California fines for diesel emission violations
The California Air Resources Board has penalized three state trucking companies a total of $43,000 for diesel truck violations.
On Feb. 17, CARB announced it had fined Golden State Lumber $20,000 for failing to inspect trucks for compliance with state smoke emissions standards during 2007 and 2008.
The California Air Pollution Control Fund, established to mitigate pollution through education and cleaner technology, will receive $15,000, and the remaining $5,000 will go to the Peralta Community College District to fund statewide diesel education classes.
Under the penalty, the carrier is required to take several steps, including completing upgrades on engine software and control technology and labeling engines to ensure compliance with the engine emissions certification program regulations.
On Feb. 11, board officials said it fined Chemical Transfer Co. $6,500 for not properly inspecting their trucks during 2008 and 2009. CAPCF received $4.875 for projects and research to improve air quality and Peralta received $1,625 to fund emissions education classes.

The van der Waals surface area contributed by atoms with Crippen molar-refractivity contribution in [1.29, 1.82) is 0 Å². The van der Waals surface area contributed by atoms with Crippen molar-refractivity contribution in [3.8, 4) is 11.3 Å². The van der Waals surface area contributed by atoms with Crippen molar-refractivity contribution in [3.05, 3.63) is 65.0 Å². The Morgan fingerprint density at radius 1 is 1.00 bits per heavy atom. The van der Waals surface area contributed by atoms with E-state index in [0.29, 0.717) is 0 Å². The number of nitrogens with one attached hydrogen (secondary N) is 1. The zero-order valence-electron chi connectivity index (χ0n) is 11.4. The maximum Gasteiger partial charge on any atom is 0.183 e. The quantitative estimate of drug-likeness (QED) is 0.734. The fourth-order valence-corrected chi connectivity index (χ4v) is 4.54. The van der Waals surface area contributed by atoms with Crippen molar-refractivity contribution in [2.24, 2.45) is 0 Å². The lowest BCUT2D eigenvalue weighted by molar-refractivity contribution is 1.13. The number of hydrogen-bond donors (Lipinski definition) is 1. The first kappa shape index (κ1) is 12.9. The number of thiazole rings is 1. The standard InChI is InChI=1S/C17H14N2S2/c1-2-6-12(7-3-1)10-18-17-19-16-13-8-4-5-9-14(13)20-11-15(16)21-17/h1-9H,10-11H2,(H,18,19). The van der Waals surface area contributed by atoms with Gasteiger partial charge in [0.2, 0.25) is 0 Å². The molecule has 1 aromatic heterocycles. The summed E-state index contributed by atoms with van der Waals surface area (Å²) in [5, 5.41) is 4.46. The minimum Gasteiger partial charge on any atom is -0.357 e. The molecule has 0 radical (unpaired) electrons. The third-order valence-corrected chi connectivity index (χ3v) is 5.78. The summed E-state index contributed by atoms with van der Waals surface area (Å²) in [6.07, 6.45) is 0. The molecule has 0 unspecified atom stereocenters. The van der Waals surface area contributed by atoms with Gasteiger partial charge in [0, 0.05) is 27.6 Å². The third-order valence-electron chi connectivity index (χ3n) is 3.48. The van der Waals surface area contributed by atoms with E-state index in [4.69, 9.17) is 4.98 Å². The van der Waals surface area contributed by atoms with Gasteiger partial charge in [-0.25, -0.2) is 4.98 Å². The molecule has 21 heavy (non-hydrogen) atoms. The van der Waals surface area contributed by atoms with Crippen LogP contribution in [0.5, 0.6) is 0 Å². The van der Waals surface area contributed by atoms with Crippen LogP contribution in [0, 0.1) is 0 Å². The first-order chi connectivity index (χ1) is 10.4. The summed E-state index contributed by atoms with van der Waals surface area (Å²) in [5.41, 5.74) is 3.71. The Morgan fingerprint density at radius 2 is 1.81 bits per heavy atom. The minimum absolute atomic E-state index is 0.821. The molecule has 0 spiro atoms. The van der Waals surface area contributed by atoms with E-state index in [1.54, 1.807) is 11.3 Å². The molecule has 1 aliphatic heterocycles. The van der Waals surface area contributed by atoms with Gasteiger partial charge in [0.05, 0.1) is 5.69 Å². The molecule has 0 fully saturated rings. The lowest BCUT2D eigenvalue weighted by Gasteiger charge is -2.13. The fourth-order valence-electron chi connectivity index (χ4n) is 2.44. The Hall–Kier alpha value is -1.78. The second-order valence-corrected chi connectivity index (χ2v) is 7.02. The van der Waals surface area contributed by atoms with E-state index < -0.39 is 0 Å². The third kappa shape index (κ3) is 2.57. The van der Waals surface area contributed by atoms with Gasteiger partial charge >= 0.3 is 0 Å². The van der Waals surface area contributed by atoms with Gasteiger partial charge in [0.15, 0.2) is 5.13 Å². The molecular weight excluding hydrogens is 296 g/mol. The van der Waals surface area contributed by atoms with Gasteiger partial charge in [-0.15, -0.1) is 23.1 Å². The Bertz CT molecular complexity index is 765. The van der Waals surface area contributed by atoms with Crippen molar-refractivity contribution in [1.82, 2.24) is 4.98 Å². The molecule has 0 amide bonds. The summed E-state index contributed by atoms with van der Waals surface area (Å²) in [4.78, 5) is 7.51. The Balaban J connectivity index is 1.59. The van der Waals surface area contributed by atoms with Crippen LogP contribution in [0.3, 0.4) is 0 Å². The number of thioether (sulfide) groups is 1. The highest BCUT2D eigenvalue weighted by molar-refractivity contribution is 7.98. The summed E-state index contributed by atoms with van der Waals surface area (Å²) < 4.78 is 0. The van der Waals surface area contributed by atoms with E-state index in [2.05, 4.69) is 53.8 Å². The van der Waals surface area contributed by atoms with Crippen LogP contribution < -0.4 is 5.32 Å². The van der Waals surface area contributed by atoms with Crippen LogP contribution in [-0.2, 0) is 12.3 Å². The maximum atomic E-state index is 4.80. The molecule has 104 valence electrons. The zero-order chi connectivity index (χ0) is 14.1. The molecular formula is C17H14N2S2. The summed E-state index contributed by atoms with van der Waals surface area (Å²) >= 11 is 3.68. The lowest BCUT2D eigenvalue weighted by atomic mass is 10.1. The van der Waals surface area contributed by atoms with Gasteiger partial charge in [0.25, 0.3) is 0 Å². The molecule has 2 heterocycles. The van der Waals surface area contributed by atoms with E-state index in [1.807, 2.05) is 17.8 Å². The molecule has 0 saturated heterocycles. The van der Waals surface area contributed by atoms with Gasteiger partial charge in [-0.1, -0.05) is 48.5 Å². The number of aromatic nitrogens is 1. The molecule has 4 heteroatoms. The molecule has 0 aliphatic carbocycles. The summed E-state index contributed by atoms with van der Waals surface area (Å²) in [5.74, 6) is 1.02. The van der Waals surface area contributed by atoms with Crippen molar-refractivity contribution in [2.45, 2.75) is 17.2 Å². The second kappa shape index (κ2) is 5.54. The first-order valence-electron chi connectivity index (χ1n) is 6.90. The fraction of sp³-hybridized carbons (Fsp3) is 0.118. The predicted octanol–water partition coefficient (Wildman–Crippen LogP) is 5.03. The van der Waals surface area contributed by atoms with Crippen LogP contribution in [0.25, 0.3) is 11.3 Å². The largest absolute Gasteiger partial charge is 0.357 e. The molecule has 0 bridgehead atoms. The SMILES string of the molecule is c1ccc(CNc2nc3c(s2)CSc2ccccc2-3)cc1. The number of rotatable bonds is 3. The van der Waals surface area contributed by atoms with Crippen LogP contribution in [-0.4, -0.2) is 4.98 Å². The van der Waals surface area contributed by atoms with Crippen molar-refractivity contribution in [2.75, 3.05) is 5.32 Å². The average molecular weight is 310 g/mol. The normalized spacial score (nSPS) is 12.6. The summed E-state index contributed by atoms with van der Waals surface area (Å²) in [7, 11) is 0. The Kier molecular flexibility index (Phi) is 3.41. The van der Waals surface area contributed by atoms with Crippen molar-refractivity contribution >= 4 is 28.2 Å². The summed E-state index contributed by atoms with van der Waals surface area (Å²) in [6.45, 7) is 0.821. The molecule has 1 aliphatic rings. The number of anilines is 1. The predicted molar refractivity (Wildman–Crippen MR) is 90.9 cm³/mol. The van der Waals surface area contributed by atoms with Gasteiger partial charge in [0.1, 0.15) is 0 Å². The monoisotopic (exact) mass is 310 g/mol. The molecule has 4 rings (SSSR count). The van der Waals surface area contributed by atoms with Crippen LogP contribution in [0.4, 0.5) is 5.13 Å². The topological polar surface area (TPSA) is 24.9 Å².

Among other things, the company will be required to ensure its trucks have software updated with the latest oxides of nitrogen emissions programming and that all trucks meet federal emission standards for its model years and labeled with emission control labels.
Lastly on Feb. 10, CARB announced it had fined Rapid Harvest Co. $16,500 for failing to properly inspect their diesel trucks in 2005.
Of these penalties, $12,375 will go to the CAPF for air quality improvement projects and research and $4,125 will fund emissions education classes through Peralta.
The board required the company to make amends, including ensuring trucks have software updated with current oxides of nitrogen emissions programming and that these vehicles meet federal emission standards for its model years and have emission control labels.